View Full Version : Dwarf Planets - How many Confirmed Dwarf Planets by 2009 IAU Congress?
2006-Oct-13, 06:02 AM
Just a question for everyone out there - how many dwarf planets do you think will be confirmed by the time the next IAU Congress convenes in 3 years time, 2009?
What are the chances that Charon will be recognised as a dwarf planet? Hmmmmmmm.
Interested to see if this poll skews in any particular direction.
2006-Oct-13, 06:23 AM
There are a few that are obvious, Sedna, 2005 FY9, and 2003 EL61 come to mind, plus chances are pretty good we'll find a couple more huge ones out there at Eris-type distances. Vesta might make it, since it's all nice and differentiated, and has a moderately spheroid shape.
Orcus, Varuna, 2002 UX25, 2002 TX300, Ixion, and Quaoar will probably get added in as well, but I think their diameters will fall towards the low end of the uncertainties (800-1000 km or so for most of them). All bodies larger than about 450 km are round on this side of neptune, but it remains to be seen what the threshold is in the outer reaches. I think the disks will have to be resolved, or confirmed otherwise, before these guys get into the club.
Charon will probably stay a sattelite. There's not as much of a need for it to be defined as a dwarf planet. There's a lot of 'that would be neat'-factor to the idea of Charon as a dwarf planet, and not much else, despite the uniqueness of it's orbit.
2006-Oct-13, 03:19 PM
I think it is a little premature to guess at this. IMO, the definition itself is still on shaky ground, and it would not suprise me at all to see it as a major topic of the next meeting.
2006-Oct-13, 03:23 PM
My guess isn't one of the options on your poll. I suspect that there will zero or one additional dwarf planets recognised by the 2009 Congress. I don't think there will be sufficient information by then. By what means will we find out more about objects we already know of that we don't already know? And objects of the required size are not very frequent discoveries - so very unlikely that we'll discover more than another one by then.
2006-Oct-13, 03:28 PM
I voted accidentally 13+ (I was somehow thinking planets + dwarf planets). 6-8 official dwarf planets sound realistic although there certainly are 13+ potential dwarf planets, not to mention that there's still 3 years to find new giant TNOs. If they're really lazy designating new dwarf planets, there will be only 5 of them in 2009. I can't see why 2003 EL61 and 2005 FY9 wouldn't get a dwarf planet status by 2009 (2003 EL61 isn't round, but it is in a hydrostatic equilibrium).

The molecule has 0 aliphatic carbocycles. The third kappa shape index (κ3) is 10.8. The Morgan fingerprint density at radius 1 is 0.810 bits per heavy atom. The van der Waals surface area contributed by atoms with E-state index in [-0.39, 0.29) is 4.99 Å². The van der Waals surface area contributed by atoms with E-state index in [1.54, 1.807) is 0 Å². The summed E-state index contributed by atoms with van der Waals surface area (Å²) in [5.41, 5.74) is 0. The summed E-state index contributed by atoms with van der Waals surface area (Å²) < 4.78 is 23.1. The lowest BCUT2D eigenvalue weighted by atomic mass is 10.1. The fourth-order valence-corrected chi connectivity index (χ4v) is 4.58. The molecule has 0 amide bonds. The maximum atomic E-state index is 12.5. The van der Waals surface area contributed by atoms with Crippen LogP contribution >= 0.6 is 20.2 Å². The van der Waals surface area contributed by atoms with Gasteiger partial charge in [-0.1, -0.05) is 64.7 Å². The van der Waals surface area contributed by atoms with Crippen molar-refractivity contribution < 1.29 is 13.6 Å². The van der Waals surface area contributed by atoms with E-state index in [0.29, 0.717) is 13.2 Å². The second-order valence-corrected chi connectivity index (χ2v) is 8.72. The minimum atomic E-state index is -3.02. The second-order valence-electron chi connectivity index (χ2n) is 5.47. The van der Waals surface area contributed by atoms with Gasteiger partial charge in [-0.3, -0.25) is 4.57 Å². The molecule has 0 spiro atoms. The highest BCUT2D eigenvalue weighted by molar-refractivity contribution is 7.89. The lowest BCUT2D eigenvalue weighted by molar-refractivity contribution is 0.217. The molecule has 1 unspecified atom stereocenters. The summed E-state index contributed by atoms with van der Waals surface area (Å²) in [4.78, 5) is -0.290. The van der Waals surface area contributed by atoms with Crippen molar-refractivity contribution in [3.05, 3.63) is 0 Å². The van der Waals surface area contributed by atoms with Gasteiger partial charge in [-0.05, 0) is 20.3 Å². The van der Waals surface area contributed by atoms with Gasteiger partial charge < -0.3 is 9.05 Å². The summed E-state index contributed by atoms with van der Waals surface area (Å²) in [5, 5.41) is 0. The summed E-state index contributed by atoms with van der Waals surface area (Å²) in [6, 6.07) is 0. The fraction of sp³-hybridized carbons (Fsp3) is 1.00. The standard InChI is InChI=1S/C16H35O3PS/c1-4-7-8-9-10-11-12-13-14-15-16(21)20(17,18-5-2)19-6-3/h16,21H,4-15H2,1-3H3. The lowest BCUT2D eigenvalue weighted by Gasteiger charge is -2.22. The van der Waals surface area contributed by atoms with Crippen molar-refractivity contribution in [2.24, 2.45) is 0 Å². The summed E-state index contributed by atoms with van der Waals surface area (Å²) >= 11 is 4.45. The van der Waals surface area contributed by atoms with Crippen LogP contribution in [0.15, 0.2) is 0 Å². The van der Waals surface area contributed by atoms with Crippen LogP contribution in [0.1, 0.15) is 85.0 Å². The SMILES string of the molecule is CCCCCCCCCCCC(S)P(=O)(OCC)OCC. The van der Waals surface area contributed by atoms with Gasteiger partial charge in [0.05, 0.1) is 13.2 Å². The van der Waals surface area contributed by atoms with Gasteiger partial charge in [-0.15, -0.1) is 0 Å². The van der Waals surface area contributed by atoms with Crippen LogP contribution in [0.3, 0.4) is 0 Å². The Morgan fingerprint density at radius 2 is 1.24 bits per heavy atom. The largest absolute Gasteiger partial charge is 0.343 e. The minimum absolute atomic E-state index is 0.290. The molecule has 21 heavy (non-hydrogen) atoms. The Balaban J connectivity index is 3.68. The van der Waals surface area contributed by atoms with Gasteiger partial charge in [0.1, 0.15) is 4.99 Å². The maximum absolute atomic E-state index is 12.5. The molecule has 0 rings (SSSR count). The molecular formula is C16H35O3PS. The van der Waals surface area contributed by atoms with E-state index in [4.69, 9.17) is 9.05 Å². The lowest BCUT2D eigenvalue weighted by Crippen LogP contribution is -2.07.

2006-Oct-13, 05:31 PM
I voted 13+, but another possibility is that they will not explicitly 'recognize' any.
2006-Oct-13, 05:52 PM
The IAU Circular #8747 (http://cfa-www.harvard.edu/iau/special/08747.pdf) which announced the names of Eris and Dysnomia and assigned Pluto with a minor planet number, mentions "two other new potential dwarf-planet candidates". They're 2003 EL61 and 2005 FY9) although the circular doesn't mention them explicitly.
Eris' name was accepted at a record speed (in a mere week), but it doesn't seem to be the case with the two other objects. However, since their status is relatively certain and they're already numbered, it's only a matter of time when they get their permanent names.
2006-Oct-13, 07:27 PM
We have 3 now, 2 in queue, and at least 5 waiting to be re-evaluated. That's at least 10 known dwarf planets already -- with more certainly waiting to be discovered.
If there's still dissension in the ranks about the new criteria, the IAU will probably accelerate the evaluation process to make it obvious to the general public that we would already have 20+ "planets" if we did not make an orbital distinction.
Without public support, the "Keep Pluto as a planet" campaign will lose 99% of its momentum.
2006-Oct-14, 07:55 AM
The reason only three dwarf planets were named in August was that there was insufficient information about the other objects listed as possibles to decide whether they were dwarf planets or not. If the IAU had the information, they would already have made the decision.
By what means is any further information (relevant information) going to be found about these objects before 2009? Any space probes going there? Any big new telescopes coming on line whose operators will consider this question a high priority?
Absent a new discovery, I don't think there'll be a new dwarf planet recognised until the NASA mission Dawn gets to Vesta (currently slated for October 2011), and perhaps not even then (as Vesta might not satisfy the criteria).
2006-Oct-15, 06:52 AM
What are the chances that Charon will be recognised as a dwarf planet?
Zero! Charon is a moon.
2006-Oct-15, 09:06 AM
From the dwarf planet Q & A (http://www.iau2006.org/mirror/www.iau.org/iau0603/iau0603_Q_A2.html):
Q: Is Pluto’s moon Charon a dwarf planet?
A: For now, Charon is considered just to be Pluto’s moon. The idea that Charon might qualify to be called a dwarf planet on its own, may be considered later. (Charon may receive consideration because Pluto and Charon are comparable in size and orbit each other, rather than just being a moon orbiting a planet.)
Powered by vBulletin® Version 4.2.0 Copyright © 2013 vBulletin Solutions, Inc. All rights reserved.